Devil Hunter X

Devil Hunter X is a game from , originally released 31st December, 1969

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Devil Hunter X Review

Devil Hunter X is an action platformer, but sadly, both the action and the platforming are absolutely awful, leaving the game with few redeeming qualities. Fiddly controls, shallow combat, and dialog that sounds as if it’s the result of a Google translation gone awry make this game nearly impossible to recommend.

Devil Hunter X is set in a post-apocalyptic world where four devils are ravaging the land. As one of many potential heroes, it’s your job to try and stop them and bring peace back to the world. At least, we think that’s what is going on.

All of the text in the game, whether it’s the story narration or the dialog, is just awful. Most of it is incomprehensible, and those bits you can put together make little sense. It’s clearly the case of a bad translation, but that’s no excuse for frequent typos, grammatical mistakes, and sentences that just don’t make sense. The only real benefit is the few unintentionally hilarious typos.

Kids, don’t try this at home.

All that would all be forgiven if the actual game was any good, but it isn’t. Devil Hunter X is a side-scrolling action game, with a heavy focus on combat and platforming. But neither of these aspects of the game are any good.

The platforming is stiff, and it never really feels as if you’re in complete control of your character. To make matters worse, there are plenty of instant death jumps, where if you miss a ledge you’ll fall face-first into a big pile of spikes. Or water, which also kills you for some reason.

The combat, meanwhile, is all about mashing buttons. You can get through most of the game by simply tapping the attack button repeatedly, though a few enemies will require the use of very simple multi-button combos.

The problem is that pulling off these combos is very unreliable. Even when you hit the correct sequence, sometimes the game doesn’t register your input. Actually, this is true for much of the game. Whether it’s jumping or attacking, the controls in Devil Hunter X occasionally don’t register. Needless to say, this is frustrating.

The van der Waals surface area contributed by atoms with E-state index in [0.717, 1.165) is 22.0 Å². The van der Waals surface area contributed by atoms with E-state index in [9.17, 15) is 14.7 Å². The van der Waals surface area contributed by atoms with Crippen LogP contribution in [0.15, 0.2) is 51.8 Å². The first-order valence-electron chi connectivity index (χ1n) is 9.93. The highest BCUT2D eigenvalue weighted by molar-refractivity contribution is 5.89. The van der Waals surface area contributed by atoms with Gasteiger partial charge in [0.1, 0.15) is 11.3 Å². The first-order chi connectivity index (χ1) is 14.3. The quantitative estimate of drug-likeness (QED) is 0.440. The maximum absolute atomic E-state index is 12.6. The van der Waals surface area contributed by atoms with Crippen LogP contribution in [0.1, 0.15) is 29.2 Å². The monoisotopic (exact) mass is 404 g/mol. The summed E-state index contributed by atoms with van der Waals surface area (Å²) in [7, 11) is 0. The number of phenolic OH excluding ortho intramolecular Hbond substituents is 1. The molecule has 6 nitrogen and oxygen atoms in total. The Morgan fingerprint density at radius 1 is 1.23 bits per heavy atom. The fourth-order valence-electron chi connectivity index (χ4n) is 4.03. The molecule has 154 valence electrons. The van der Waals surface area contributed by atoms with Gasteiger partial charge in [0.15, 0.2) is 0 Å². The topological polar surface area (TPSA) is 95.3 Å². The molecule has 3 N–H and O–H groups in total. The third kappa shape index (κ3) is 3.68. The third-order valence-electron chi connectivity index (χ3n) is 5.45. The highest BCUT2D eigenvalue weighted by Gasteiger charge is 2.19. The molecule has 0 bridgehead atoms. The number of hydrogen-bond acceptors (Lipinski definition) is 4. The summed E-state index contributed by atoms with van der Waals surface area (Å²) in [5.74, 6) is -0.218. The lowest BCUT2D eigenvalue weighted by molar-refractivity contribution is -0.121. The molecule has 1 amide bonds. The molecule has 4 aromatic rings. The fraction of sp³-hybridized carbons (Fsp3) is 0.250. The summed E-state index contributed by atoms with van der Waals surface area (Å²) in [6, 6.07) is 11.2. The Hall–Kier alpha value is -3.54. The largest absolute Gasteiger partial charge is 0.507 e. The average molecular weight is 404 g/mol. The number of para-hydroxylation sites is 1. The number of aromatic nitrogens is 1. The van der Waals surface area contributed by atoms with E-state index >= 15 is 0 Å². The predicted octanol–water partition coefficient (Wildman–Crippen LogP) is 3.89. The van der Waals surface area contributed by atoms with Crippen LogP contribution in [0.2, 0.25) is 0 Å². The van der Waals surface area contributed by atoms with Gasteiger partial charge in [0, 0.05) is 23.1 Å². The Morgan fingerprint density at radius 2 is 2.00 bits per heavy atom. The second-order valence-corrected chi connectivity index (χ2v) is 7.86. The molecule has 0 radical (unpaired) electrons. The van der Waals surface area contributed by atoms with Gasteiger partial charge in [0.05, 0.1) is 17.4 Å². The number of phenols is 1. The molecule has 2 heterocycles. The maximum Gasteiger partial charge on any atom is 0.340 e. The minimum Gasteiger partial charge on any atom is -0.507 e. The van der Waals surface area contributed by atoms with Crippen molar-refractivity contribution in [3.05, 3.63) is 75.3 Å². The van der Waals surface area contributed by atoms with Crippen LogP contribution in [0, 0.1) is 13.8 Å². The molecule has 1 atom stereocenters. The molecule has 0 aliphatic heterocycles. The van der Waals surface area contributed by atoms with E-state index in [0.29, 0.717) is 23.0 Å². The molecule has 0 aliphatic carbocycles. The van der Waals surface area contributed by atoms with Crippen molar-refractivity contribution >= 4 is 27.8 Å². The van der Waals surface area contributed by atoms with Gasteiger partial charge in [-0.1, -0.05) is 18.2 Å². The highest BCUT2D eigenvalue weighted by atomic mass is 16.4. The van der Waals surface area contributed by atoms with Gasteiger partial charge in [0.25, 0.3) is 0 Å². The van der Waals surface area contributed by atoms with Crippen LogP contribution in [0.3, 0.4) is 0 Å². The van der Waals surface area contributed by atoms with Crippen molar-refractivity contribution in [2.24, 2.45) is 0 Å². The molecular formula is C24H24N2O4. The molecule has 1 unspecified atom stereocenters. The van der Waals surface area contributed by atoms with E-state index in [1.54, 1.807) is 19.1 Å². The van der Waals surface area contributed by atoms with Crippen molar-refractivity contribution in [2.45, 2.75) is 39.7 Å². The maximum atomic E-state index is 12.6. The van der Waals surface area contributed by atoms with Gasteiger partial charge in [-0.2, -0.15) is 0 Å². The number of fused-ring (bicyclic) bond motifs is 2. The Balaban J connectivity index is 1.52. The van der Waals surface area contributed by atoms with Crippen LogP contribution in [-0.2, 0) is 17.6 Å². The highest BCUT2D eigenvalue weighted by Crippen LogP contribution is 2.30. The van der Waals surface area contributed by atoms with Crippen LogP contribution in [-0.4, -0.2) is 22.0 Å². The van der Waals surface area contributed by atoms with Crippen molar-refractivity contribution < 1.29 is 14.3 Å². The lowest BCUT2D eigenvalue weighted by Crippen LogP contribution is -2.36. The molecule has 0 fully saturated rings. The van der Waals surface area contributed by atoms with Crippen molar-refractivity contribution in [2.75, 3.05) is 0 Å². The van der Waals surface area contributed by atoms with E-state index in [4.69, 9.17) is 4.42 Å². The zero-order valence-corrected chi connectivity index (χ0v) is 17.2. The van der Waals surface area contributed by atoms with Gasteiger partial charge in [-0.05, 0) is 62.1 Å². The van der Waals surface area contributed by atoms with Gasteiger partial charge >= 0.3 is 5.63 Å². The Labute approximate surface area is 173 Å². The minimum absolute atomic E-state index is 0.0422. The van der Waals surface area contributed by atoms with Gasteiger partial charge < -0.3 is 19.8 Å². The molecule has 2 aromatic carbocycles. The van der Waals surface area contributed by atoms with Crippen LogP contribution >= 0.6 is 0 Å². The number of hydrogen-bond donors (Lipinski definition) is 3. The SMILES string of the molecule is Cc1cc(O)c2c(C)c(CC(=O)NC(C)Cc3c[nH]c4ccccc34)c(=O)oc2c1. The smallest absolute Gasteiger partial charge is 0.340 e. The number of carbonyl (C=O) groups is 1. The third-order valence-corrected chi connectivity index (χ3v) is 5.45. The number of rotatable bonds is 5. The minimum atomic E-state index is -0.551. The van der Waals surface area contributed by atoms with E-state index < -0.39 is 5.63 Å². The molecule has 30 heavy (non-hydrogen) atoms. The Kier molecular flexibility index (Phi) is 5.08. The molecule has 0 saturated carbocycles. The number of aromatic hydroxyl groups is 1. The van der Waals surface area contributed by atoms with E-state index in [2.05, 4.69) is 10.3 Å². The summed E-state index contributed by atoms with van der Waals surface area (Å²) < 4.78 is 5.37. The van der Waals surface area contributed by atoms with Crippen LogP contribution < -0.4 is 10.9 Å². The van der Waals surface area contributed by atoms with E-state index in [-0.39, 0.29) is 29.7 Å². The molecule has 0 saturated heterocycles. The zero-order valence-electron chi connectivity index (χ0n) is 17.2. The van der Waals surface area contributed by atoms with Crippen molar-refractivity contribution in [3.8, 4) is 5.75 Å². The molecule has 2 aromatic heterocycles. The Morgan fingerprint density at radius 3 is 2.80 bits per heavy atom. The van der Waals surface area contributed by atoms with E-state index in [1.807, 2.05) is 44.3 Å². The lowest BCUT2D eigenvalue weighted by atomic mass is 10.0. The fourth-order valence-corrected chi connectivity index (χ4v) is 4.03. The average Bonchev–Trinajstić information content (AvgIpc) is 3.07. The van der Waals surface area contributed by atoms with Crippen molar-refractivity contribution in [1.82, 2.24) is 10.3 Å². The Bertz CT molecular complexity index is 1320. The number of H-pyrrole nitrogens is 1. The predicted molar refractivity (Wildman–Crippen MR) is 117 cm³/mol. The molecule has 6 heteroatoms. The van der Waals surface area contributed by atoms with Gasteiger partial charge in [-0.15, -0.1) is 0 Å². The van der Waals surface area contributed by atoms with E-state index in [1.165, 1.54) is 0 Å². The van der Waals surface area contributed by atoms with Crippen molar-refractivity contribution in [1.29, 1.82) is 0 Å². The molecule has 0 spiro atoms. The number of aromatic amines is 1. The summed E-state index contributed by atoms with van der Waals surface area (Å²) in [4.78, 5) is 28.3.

And he summoned a rainbow of fire.

The enemies in Devil Hunter X are almost all mindless and simple to defeat, with only a few requiring any real strategy. This is also true of the bosses. You’ll face off against all four devils several times, but their patterns remain largely unchanged and ridiculously simple to figure out. The first boss simply tries to poke you with a giant finger– not much of an attack for a devil terrorizing the world.

You’ll earn new combos and abilities as you progress, and some, like the grappling hook, are actually pretty cool. You can use it to reach higher areas and yank enemies off of a ledge. But the game limits when you can actually use these abilities to very specific, predetermined events. There’s not much freedom at all.

We can’t think of any reasons why you should play Devil Hunter X. The platforming is bad, the combat is bad, and the story and writing are atrociously bad. Devil Hunter X may look tempting in the App Store, with its colorful anime visuals and promises of fighting terrible devils. But don’t fall it– this is a game you should definitely avoid.

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